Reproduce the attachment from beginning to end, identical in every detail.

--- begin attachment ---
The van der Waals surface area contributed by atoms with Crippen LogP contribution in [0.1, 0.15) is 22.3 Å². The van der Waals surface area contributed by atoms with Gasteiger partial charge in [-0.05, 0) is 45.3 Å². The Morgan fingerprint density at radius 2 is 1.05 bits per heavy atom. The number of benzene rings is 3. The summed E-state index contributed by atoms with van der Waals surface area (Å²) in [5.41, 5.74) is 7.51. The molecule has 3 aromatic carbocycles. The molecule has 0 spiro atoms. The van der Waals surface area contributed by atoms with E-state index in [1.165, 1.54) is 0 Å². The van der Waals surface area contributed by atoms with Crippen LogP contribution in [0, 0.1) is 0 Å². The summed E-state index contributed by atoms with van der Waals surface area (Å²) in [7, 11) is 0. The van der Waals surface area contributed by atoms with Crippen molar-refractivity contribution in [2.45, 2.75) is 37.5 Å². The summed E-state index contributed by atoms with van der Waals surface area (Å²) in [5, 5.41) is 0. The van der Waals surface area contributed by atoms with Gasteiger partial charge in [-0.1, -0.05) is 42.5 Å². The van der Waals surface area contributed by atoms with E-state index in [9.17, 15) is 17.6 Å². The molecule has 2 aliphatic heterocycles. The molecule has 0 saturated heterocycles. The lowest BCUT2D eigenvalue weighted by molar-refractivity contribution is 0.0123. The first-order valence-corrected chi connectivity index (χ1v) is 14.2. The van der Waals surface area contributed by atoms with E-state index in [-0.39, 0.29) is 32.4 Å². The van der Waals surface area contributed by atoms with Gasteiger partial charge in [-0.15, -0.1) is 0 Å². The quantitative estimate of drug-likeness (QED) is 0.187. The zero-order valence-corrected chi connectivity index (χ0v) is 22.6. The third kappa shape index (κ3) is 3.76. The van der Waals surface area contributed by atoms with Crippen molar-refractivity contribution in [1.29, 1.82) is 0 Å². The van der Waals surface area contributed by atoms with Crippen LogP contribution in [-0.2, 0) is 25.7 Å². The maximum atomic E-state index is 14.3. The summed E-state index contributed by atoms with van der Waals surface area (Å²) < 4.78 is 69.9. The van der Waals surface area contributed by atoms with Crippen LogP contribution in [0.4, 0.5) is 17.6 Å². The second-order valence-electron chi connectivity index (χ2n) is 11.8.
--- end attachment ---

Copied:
The van der Waals surface area contributed by atoms with Crippen LogP contribution in [0.1, 0.15) is 22.3 Å². The van der Waals surface area contributed by atoms with Gasteiger partial charge in [-0.05, 0) is 45.3 Å². The Morgan fingerprint density at radius 2 is 1.05 bits per heavy atom. The number of benzene rings is 3. The summed E-state index contributed by atoms with van der Waals surface area (Å²) in [5.41, 5.74) is 7.51. The molecule has 3 aromatic carbocycles. The molecule has 0 spiro atoms. The van der Waals surface area contributed by atoms with E-state index in [1.165, 1.54) is 0 Å². The van der Waals surface area contributed by atoms with Crippen LogP contribution in [0, 0.1) is 0 Å². The summed E-state index contributed by atoms with van der Waals surface area (Å²) in [7, 11) is 0. The van der Waals surface area contributed by atoms with Crippen molar-refractivity contribution in [2.45, 2.75) is 37.5 Å². The summed E-state index contributed by atoms with van der Waals surface area (Å²) in [5, 5.41) is 0. The van der Waals surface area contributed by atoms with Gasteiger partial charge in [-0.1, -0.05) is 42.5 Å². The van der Waals surface area contributed by atoms with E-state index in [9.17, 15) is 17.6 Å². The molecule has 2 aliphatic heterocycles. The molecule has 0 saturated heterocycles. The lowest BCUT2D eigenvalue weighted by molar-refractivity contribution is 0.0123. The first-order valence-corrected chi connectivity index (χ1v) is 14.2. The van der Waals surface area contributed by atoms with E-state index in [-0.39, 0.29) is 32.4 Å². The van der Waals surface area contributed by atoms with Gasteiger partial charge in [-0.15, -0.1) is 0 Å². The quantitative estimate of drug-likeness (QED) is 0.187. The zero-order valence-corrected chi connectivity index (χ0v) is 22.6. The third kappa shape index (κ3) is 3.76. The van der Waals surface area contributed by atoms with Crippen molar-refractivity contribution in [1.29, 1.82) is 0 Å². The van der Waals surface area contributed by atoms with Crippen LogP contribution in [-0.2, 0) is 25.7 Å². The maximum atomic E-state index is 14.3. The summed E-state index contributed by atoms with van der Waals surface area (Å²) < 4.78 is 69.9. The van der Waals surface area contributed by atoms with Crippen LogP contribution in [0.4, 0.5) is 17.6 Å². The second-order valence-electron chi connectivity index (χ2n) is 11.8.